Leading Edge: Substance Over Style

These are tough times for leaders. After more than a decade of being treated as demigods, CEOs and other leaders are now routinely vilified. Jack Welch, former CEO of General Electric Co., is an especially dramatic example of the phenomenon. Two years ago, he was widely lauded as a world-class example of how to lead. Aspiring leaders pored over their copies of his bestseller, Jack: Straight from the Gut, as if it were the Rosetta Stone that would unlock the long-lost secrets of the corner office and the executive jet. Now, largely because of fallout over his retirement perks, Welch (whose contributions, I believe, will continue to be valued) is routinely included, fairly or not, in the growing register of leaders who have fallen from grace.

The age of the iconic leader is over, we are told. After a long period of idealizing the heads of organizations, we now seem bent on demonizing them. Few business publications were able to resist running photo spreads of former CEOs being arrested and doing the perp walk—being led off in handcuffs from their expensive homes and offices, still wearing their impeccable custom-made suits. A New York Times/CBS News poll conducted in July, shortly after the Enron scandal broke into the headlines, showed that 71 percent of Americans think business does “only a fair” job of making sure its executives adhere to ethical and legal standards. The blow of corporate malfeasance to the nation’s economy and indeed our public life has been enormous, and it is only right that the guilty should be punished. But there is something else going on in much of the gleeful reporting about how the mighty have fallen—a confusion of style and substance that obscures issues of real importance.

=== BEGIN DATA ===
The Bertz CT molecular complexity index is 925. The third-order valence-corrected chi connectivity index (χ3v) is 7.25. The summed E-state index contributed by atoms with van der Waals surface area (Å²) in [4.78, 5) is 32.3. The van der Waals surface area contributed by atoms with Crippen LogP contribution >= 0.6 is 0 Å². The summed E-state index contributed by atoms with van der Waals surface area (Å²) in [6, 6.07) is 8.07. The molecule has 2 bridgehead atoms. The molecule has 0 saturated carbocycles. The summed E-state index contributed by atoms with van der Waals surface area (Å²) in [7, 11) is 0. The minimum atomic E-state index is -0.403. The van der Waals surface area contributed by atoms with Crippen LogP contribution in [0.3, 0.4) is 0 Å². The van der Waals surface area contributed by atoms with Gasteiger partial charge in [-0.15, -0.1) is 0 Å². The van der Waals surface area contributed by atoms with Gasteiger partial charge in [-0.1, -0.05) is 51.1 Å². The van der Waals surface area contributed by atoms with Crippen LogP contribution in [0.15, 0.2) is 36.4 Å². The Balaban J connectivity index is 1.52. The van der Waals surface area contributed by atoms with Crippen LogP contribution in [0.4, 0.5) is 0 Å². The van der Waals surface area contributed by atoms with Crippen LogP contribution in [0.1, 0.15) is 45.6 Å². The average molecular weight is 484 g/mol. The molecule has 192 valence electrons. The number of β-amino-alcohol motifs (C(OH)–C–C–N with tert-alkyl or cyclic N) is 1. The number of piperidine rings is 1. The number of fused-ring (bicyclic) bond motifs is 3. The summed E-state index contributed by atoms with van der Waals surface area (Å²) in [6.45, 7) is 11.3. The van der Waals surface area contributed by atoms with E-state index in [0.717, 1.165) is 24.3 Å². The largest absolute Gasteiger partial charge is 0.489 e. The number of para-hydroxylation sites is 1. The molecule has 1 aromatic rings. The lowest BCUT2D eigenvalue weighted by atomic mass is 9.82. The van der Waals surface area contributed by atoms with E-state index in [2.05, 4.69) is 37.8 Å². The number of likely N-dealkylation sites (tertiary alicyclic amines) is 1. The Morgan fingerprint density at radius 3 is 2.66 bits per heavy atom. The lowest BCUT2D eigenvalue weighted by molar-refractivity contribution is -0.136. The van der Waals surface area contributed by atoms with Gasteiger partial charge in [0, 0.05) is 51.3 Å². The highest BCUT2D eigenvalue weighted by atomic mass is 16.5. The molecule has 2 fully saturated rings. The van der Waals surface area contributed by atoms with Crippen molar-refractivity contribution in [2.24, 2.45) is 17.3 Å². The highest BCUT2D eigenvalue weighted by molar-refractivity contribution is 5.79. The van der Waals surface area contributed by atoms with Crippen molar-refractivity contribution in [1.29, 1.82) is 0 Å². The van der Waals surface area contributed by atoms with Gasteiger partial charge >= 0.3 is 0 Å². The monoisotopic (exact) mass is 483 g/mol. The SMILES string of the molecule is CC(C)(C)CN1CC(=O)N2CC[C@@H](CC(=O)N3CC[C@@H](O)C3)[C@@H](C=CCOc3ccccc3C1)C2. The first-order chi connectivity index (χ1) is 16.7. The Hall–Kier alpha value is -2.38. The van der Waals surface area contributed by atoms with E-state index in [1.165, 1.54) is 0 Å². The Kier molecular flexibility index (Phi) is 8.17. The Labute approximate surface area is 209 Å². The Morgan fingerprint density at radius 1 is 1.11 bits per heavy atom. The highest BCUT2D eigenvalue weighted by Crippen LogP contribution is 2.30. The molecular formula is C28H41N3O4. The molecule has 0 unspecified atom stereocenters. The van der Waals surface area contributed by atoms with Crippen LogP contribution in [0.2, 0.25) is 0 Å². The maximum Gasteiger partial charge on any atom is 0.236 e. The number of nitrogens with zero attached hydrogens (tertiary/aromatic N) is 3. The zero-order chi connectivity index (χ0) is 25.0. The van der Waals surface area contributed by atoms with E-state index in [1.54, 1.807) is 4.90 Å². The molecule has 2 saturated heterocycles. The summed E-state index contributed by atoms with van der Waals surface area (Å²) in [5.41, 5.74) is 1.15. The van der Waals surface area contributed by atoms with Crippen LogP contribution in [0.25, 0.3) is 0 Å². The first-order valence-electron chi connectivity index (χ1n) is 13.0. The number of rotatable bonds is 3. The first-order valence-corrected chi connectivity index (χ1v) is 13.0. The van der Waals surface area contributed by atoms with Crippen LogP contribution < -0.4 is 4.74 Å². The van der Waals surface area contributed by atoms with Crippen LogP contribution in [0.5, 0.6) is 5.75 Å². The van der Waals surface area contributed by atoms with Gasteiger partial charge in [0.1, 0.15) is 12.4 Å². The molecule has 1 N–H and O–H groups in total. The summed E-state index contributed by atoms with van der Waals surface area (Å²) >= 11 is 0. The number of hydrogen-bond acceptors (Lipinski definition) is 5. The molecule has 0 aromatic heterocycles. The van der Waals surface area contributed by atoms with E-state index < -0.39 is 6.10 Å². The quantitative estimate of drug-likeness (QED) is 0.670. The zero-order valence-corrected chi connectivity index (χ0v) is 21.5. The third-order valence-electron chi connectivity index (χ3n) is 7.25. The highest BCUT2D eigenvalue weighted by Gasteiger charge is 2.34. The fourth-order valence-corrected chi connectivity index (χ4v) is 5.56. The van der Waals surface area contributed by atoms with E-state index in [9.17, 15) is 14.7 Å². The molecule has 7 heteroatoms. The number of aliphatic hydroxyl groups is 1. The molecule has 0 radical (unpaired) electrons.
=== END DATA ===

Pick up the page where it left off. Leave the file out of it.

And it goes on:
Many people seem to have decided recently that a major reason for our complex economic problems is the charismatic, larger-than-life corporate head. The consequence of this shift is a new enthusiasm for the low-key, aw-shucks-style leader. In the past, being perceived as flamboyant or demanding did not automatically preclude a CEO’s inclusion on anyone’s best-managers list. But now the pendulum has swung the other way, and the only leaders we seem ready to embrace are those who are smaller than life. Prickly but able CEOs like Microsoft Corp.’s Steve Ballmer are suddenly out of fashion. Instead, we long for CEOs and other leaders who are humble, retiring, pleasant, even nice—just as, not so long ago, we extolled leaders who were tough, confident, charismatic, even arrogant.

I have nothing against nice, mind you, and arrogance grates on me as much as on the next person. My concern is that this is a false dichotomy that has nothing to do with genuine leadership. We seem to have forgotten that leadership is not a matter of personal style, the current enthusiasm for warm, fuzzy leaders notwithstanding. Leadership is, and always has been, about certain timeless attributes that matter in every era and context.

It’s worth remembering that our attitudes toward leaders are cyclical, and high-profile, charismatic leaders will again have their day, just as the corporate versions of Mr. Rogers do now. But there is a danger in this polarized view of leadership beyond its being simplistic. First, we tend to forget, whether we are hailing them as saviors or cursing their names, that leaders are only one factor in the success of an organization. S. Lieberson and J.F. O’Connor’s classic study of the impact of CEOs on company performance (as measured by profit margins) found the leader accounted for just 14.5 percent of a company’s success and was about half as important as its industry. More recent studies have quantified the leader’s impact from a low of 5.7 percent to 12.8 percent.

The take-home lesson of these studies is that leadership is only one factor in organizational health, albeit a significant one, especially in times of crisis. Great organizations result from the happy convergence of many elements, one of which is often a great leader. But the quality of an organization’s followers also matters, and bench strength can often compensate for weakness at the top—as it so often does when companies are between CEOs and have acting heads at the helm.